|Britney Spears in 2013. Photo via Wikimedia Commons|
Los Angeles Superior Court Judge Barbara Meiers set the rules during a hearing Wednesday and her order stated they were based “largely on agreement between the parties.”
Plaintiff Osama “Sam” Lutfi originally filed the case in February 2009. The case was previously dismissed by Los Angeles Superior Court Judge Suzanne Brugera, but was reinstated in part last year by a three-justice panel of the 2nd District Court of Appeal.
The 34-year-old singer was not present during the first trial to fight Lutfi’s breach-of-contract claim because she was declared mentally incompetent to testify by the judge supervising her conservatorship and estate, both of which were established after the entertainer’s 2008 meltdown. She remains under the conservatorship, but now her deposition testimony will be allowed to go forward.
Under Wednesday’s order, Spears’ deposition will be taken at the offices of her conservatorship lawyers. The arrivals and departures of both Spears and Lutfi “is to be at staggered times … and (Lutfi) is to have no contact at all with Ms. Spears,” according to the order.
The deposition is to occur “in a large conference room with a long conference table,” the order reads. “Ms. Spears and her counsel are to be at one end and (Lutfi) at the other.”
Meiers is allowing the deposition to be videotaped and for a surveillance camera to be placed in the room, but its lens cannot zoom in on Lutfi.
“Any recording from this (surveillance) camera can only be used with regard to potential protective order and harassment matters,” the order
The order does not state a date for the deposition. The retrial is scheduled Oct. 11.
In March 2015, the appellate court reversed some of the rulings handed down in mid-trial by Brugera in November 2012, when she tossed all of Lutfi’s case against the singer and her parents, Jamie and Lynne Spears.
The justices ruled that Lutfi can have a retrial on his breach-of- contract allegation against Spears and battery claim against her father. All other allegations against Jamie Spears, and a defamation claim against Lynne Spears, remain dismissed.
Lutfi is seeking hundreds of thousands of dollars based on his claim that in 2007, Britney Spears verbally promised him 15 percent of her earnings during a specified time period. He testified she told him she made $800,000 a month even when she was not working.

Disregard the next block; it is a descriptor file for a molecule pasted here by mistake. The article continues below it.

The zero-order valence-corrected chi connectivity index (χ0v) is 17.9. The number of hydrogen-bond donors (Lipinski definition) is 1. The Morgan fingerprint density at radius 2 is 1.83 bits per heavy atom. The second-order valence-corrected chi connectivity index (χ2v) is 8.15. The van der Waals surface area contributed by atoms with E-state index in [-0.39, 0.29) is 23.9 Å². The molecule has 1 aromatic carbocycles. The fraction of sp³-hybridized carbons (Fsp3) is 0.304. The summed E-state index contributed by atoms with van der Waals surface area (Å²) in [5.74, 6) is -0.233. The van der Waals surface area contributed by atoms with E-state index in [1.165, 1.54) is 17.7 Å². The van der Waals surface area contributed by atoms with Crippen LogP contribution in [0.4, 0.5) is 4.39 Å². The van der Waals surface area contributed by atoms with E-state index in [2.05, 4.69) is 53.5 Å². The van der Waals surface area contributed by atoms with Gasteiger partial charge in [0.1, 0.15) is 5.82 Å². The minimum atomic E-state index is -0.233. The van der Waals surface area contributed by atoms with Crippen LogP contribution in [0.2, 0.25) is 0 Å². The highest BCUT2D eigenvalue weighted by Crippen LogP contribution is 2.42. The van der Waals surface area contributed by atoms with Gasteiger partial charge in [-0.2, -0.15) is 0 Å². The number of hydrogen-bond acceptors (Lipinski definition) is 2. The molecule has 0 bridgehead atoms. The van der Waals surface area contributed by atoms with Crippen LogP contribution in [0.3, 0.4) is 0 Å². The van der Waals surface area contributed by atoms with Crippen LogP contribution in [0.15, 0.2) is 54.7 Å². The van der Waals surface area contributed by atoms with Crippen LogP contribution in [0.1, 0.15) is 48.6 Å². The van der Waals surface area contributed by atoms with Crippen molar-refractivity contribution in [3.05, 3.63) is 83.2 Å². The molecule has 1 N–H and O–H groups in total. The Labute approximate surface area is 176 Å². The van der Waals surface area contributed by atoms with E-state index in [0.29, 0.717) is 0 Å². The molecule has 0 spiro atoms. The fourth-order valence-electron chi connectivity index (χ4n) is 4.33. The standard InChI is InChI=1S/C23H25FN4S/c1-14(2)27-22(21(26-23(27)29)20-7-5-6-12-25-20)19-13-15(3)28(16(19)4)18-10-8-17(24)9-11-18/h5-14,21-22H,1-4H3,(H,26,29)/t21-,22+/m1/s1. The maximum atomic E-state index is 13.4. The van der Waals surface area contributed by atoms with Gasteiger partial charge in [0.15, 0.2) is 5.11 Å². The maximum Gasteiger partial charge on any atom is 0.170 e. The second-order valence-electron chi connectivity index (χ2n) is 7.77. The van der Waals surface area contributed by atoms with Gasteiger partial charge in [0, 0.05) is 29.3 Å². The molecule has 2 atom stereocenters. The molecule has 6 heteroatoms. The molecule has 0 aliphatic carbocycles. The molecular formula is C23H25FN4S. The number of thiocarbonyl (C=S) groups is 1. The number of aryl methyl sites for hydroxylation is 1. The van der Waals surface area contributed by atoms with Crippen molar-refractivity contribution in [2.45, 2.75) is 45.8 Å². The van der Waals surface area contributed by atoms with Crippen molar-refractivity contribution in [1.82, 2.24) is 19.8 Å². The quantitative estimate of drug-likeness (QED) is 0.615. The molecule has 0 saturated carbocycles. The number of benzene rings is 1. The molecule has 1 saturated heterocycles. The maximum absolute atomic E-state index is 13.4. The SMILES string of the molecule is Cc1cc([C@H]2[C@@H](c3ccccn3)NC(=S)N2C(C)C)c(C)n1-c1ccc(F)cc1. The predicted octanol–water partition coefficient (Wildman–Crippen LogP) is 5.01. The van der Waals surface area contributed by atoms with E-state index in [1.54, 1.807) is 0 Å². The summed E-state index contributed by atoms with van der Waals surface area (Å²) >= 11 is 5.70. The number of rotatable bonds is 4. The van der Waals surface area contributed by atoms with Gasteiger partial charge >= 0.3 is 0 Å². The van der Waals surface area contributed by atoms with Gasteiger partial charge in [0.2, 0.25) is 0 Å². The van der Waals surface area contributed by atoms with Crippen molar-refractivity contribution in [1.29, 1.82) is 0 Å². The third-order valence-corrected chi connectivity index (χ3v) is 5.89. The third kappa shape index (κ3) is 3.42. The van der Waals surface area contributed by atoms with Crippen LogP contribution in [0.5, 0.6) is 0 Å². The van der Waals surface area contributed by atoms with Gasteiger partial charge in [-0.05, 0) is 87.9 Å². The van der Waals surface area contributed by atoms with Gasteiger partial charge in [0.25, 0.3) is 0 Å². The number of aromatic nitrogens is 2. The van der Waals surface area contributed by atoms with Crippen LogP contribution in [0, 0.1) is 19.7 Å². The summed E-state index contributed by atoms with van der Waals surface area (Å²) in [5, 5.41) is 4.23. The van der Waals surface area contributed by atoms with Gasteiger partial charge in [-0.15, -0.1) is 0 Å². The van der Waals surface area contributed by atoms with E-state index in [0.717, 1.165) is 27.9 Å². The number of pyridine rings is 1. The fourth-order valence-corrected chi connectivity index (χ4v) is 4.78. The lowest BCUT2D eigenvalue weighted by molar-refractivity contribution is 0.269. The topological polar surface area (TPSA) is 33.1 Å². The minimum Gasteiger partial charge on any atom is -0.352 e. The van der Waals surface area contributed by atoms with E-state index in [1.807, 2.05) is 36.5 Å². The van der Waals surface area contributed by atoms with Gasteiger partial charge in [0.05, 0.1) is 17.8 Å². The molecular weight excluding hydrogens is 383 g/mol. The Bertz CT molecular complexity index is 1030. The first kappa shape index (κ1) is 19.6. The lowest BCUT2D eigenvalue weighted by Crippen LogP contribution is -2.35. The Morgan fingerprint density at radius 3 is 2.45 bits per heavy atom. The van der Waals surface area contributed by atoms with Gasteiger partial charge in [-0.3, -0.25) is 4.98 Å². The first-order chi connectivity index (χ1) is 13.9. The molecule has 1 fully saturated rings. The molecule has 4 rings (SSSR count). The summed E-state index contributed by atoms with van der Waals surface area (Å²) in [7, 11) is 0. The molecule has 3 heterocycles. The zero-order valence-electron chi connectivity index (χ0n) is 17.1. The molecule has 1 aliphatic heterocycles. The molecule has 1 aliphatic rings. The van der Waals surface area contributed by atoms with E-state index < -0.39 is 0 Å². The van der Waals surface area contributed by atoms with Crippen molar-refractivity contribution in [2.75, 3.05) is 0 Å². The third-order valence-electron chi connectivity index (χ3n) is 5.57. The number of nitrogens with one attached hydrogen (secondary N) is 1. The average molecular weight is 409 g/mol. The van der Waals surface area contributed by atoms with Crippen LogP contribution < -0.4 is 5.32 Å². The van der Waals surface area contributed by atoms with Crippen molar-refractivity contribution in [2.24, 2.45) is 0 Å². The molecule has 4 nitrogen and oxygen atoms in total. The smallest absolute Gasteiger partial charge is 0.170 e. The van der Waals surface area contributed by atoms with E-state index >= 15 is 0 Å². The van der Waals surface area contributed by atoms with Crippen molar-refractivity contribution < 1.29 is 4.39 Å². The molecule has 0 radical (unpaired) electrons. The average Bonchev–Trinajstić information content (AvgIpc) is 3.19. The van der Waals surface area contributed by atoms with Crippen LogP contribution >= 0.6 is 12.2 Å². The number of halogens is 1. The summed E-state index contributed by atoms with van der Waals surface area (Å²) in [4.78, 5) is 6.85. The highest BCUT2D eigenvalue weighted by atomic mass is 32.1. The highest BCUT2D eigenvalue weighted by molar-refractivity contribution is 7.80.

But attorney Joel Boxer, on behalf of the Britney Spears estate, says the terms of the contract as alleged by Lutfi were not supported by documentation.
Lutfi maintained that Jamie Spears committed battery by punching him in the stomach during a confrontation at his daughter’s home in January 2008. Jamie Spears’ attorney, Michael Aiken, said previously that Lutfi admitted he had only a “momentary incident of discomfort” and did not have any bruises or swelling.
Lutfi’s lawsuit also alleged he was defamed in portions of Lynne Spears’ book, “Through the Storm, A Real Story of Fame and Family in a Tabloid World.” He maintained the book had false passages stating that he admitted throwing away the singer’s phone chargers and disabling her house phones in an attempt to isolate her from her family; that he ground up drugs and put them in her food; and that he disabled her cars.
But Lynne Spears testified the passages were true. Her lawyer, Stephen Rohde, said Lutfi acknowledged he was a “public figure” who had to prove malice, meaning that Lynne Spears either knew the information she wrote was false or did not care whether it was true or not. Lutfi never met that burden, Rohde said.
Lutfi also never challenged the singer’s mother when she wrote many of the same allegations in a sworn declaration in support of a restraining order against him on behalf of her daughter during her 2008 breakdown, Rohde said.
The Court of Appeal concluded Brugera ruled properly by dismissing Lutfi’s claims against Lynne Spears.
—City News Service
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Judge says ex-manager can depose Britney Spears